I believe harassment can vary in form and intensity from place to place and culture to culture ... some of the comments on U75 seem to be in denial of that IMO

Davy Marzella
Davy Marzella

I believe harassment can vary in form and intensity from place to place and culture to culture ... some of the comments on U75 seem to be in denial of that IMO

Mhairi Mcalpine
Mhairi Mcalpine

ooh - cheers for the link - will take a look. Actually, prior to Greece, my next worst experience of street harassment is in Stretham Hill (next door to Brixton), although that was a long time ago...

Mhairi Mcalpine
Mhairi Mcalpine

ooh - cheers for the link - will take a look. Actually, prior to Greece, my next worst experience of street harassment is in Stretham Hill (next door to Brixton), although that was a long time ago...

mhairimcalpine
mhairimcalpine moderator

@aneczka I have tried being abrupt, verging on aggressive, to men on the street, but am very wary of doing so now after being chased a couple of times (and had one man try to drag me down a sideroad). I know that people don't intervene in street harassment, so even if there are people around, although they may stop and watch, they will not - in general - actually do anything.  

The stare can be very effective tho, I've discovered, I think its because its a kind of reversal of "the gaze" where you are now turning them into an object in your line of vision rather than accepting their objectification.

You are right about my British politeness, it is a natural reaction to respond in kind to casual "hello" - I must get out of the habit!  I've tried talking to Greek women about it, but what stands out from these conversations is that it almost inevitably turns to issues of immigration - either directly or as a subtext.   I can honestly say that although you get street harassment from both migrant and indigenous men, it is Greek men - especially older Greek men - who are the most persistent, the most creepy, and the ones that I am most scared will actually do me physical harm.

Sexism in political spaces is a persistant problem - I go to few political meetings now as my Greek isnt good enough to follow what is going on, and I feel guilty about taking someone's attention to translate for me, but when I did, not knowing the language gave me more opportunity to observe non-verbal cues, with men taking up the vast majority of the conversations, and repeatedly cutting in on women's contributions.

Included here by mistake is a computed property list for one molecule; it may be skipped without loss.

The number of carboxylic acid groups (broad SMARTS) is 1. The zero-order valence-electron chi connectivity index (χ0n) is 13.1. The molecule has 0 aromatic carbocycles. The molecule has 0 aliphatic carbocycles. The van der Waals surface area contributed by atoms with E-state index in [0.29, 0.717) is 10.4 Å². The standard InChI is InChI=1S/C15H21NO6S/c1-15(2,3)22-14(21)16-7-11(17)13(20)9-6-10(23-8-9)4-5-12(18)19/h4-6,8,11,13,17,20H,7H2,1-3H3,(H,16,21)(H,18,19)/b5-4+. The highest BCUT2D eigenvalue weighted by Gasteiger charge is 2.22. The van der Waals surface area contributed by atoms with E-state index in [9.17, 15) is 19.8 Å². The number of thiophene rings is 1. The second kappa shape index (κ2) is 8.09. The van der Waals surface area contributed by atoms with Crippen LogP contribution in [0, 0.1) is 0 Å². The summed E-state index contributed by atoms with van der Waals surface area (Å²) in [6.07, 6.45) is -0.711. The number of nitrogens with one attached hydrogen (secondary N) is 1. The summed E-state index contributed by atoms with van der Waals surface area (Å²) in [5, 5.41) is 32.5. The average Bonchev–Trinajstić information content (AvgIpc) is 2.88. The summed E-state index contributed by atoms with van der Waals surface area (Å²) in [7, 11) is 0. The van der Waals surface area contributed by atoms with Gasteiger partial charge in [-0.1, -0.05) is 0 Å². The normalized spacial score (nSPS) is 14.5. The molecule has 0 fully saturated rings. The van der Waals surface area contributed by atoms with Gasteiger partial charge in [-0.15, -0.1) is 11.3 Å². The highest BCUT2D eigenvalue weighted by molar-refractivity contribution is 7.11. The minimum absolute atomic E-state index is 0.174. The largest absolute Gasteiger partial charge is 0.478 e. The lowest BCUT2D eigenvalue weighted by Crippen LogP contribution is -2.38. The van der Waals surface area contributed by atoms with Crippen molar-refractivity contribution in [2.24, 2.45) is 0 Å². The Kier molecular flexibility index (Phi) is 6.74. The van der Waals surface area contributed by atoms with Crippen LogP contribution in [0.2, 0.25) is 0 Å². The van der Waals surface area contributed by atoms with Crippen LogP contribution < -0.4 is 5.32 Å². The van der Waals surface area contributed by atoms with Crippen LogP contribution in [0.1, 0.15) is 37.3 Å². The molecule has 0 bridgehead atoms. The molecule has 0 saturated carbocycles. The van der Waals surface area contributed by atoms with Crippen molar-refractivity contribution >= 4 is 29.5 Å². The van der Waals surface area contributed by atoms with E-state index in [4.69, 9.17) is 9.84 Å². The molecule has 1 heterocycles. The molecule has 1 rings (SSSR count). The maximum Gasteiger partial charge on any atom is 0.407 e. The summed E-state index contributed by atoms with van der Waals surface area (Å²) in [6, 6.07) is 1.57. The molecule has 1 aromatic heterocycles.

In Barcelona, the BarcaFems have developed a handsignal (two fists pushed together side by side), to indicate the presence of sexism in someone's contribution as a way of communicating sexism and non-inclusion after loads of time was taken up by discussions over how sexist the men were being in meetings, which strikes me as one way to start dealing with the problem.

mhairimcalpine
mhairimcalpine

aneczka I have tried being abrupt, verging on aggressive, to men on the street, but am very wary of doing so now after being chased a couple of times (and had one man try to drag me down a sideroad). I know that people don't intervene in street harassment, so even if there are people around, although they may stop and watch, they will not - in general - actually do anything.   The stare can be very effective tho, I've discovered, I think its because its a kind of reversal of "the gaze" where you are now turning them into an object in your line of vision rather than accepting their objectification. You are right about my British politeness, it is a natural reaction to respond in kind to casual "hello" - I must get out of the habit!  I've tried talking to Greek women about it, but what stands out from these conversations is that it almost inevitably turns to issues of immigration - either directly or as a subtext.   I can honestly say that although you get street harassment from both migrant and indigenous men, it is Greek men - especially older Greek men - who are the most persistent, the most creepy, and the ones that I am most scared will actually do me physical harm. Sexism in political spaces is a persistant problem - I go to few political meetings now as my Greek isnt good enough to follow what is going on, and I feel guilty about taking someone's attention to translate for me, but when I did, not knowing the language gave me more opportunity to observe non-verbal cues, with men taking up the vast majority of the conversations, and repeatedly cutting in on women's contributions.   In Barcelona, http://www.2ndcouncilhouse.co.uk/blog/2012/05/21/barcelona-the-barcafems/ have developed a handsignal (two fists pushed together side by side), to indicate the presence of sexism in someone's contribution as a way of communicating sexism and non-inclusion after loads of time was taken up by discussions over how sexist the men were being in meetings, which strikes me as one way to start dealing with the problem.

Mhairi Mcalpine
Mhairi Mcalpine

ooh - cheers for the link - will take a look. Actually, prior to Greece, my next worst experience of street harassment is in Stretham Hill (next door to Brixton), although that was a long time ago...